A Post-Brexit Information Society: Recognising Realities and Finding Futures

A paper exploring scenarios for Information Society policy and electronic communications regualtion in a post-Brexit Britain. This paper was presented at a Foundation for Information Society Policy seminar on 14th September 2016.

“Brexit means Brexit”, says the new Prime Minister, Theresa May, but it remains unclear what the UK’s relationship with the EU will be after Brexit. Whilst Information Society policy may not be at the forefront of Brexit negotiations, the terms of Brexit are likely to have implications for Information Society policy and for the regulation of electronic communications in the UK. The new PM has also indicated that her government is minded to be more interventionist in the economy than her predecessor’s: even appointing a Secretary of State for Industrial Strategy.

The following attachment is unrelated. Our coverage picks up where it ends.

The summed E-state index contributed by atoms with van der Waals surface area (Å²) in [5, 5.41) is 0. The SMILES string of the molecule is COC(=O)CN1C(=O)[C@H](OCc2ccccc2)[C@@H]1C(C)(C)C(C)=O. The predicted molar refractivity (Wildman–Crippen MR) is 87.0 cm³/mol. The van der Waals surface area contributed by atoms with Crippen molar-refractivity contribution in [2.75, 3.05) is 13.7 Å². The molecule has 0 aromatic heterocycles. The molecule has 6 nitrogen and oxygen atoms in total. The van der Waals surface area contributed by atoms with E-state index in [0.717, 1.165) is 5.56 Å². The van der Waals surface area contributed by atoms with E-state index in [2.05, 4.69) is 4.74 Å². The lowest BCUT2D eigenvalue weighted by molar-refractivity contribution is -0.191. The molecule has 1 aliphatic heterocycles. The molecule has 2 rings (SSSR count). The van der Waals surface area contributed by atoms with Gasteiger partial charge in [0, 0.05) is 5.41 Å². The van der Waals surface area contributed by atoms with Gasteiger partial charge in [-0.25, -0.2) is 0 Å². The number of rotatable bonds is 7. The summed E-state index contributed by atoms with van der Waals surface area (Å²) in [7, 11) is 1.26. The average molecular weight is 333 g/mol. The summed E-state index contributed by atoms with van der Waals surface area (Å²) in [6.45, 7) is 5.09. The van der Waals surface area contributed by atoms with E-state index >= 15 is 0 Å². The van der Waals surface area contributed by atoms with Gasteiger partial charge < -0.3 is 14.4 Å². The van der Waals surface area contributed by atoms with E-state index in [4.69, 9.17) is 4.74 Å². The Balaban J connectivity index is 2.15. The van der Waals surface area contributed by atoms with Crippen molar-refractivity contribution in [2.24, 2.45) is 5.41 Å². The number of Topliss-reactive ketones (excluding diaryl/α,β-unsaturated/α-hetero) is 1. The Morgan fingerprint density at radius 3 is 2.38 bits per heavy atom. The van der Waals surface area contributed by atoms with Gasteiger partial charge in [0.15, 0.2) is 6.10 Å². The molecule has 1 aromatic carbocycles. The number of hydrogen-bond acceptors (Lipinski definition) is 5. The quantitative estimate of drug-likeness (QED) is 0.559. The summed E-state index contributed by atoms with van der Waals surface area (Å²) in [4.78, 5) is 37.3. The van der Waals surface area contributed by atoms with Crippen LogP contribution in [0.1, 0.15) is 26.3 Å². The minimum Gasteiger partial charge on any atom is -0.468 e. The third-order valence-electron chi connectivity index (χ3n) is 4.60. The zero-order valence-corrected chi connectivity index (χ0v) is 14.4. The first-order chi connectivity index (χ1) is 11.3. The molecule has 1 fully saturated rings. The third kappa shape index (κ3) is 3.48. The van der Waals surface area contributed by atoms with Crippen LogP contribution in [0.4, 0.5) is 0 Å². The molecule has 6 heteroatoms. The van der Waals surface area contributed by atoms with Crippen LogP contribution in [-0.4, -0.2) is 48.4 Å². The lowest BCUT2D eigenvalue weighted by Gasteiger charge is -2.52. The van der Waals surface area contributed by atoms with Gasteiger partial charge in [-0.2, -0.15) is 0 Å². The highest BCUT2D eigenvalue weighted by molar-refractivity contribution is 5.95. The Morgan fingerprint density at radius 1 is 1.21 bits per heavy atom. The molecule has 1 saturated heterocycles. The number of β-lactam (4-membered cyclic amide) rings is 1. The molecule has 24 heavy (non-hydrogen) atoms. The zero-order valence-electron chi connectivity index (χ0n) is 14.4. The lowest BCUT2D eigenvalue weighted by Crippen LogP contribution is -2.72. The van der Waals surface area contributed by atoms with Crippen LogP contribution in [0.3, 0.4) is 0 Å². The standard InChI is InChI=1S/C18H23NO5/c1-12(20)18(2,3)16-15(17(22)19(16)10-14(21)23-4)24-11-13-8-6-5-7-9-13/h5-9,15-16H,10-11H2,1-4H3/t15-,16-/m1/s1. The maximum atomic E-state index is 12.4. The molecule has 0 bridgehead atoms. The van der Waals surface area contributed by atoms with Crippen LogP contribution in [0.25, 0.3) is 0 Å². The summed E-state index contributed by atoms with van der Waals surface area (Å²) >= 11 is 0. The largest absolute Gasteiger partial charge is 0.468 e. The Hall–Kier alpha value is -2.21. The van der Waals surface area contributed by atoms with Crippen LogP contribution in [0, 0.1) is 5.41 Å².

So we have a government that is very likely to take the UK out of the EU and is apparently keener to be involved in the market. Both these moves could have significant effects on Information Society policy and regulation, depending on what form Brexit takes and how more interventionist the government actually becomes.


As we do not know what Brexit means and the government has not yet had time for its industrial strategy to become visible, how are we to plan for future policy and regulation?


This paper does not attempt to predict the future. Instead, it considers four possible scenarios for a post-Brexit Britain with a more or less interventionist minded government. The scenarios range from something close to business as usual to one where the UK is fully detached from the EU and has an activist government. The paper then examines the possible effects of each scenario on three specific areas of Information Society policy:


  • Infrastructure investment and innovation;

  • Inclusion and engagement; and

  • Trust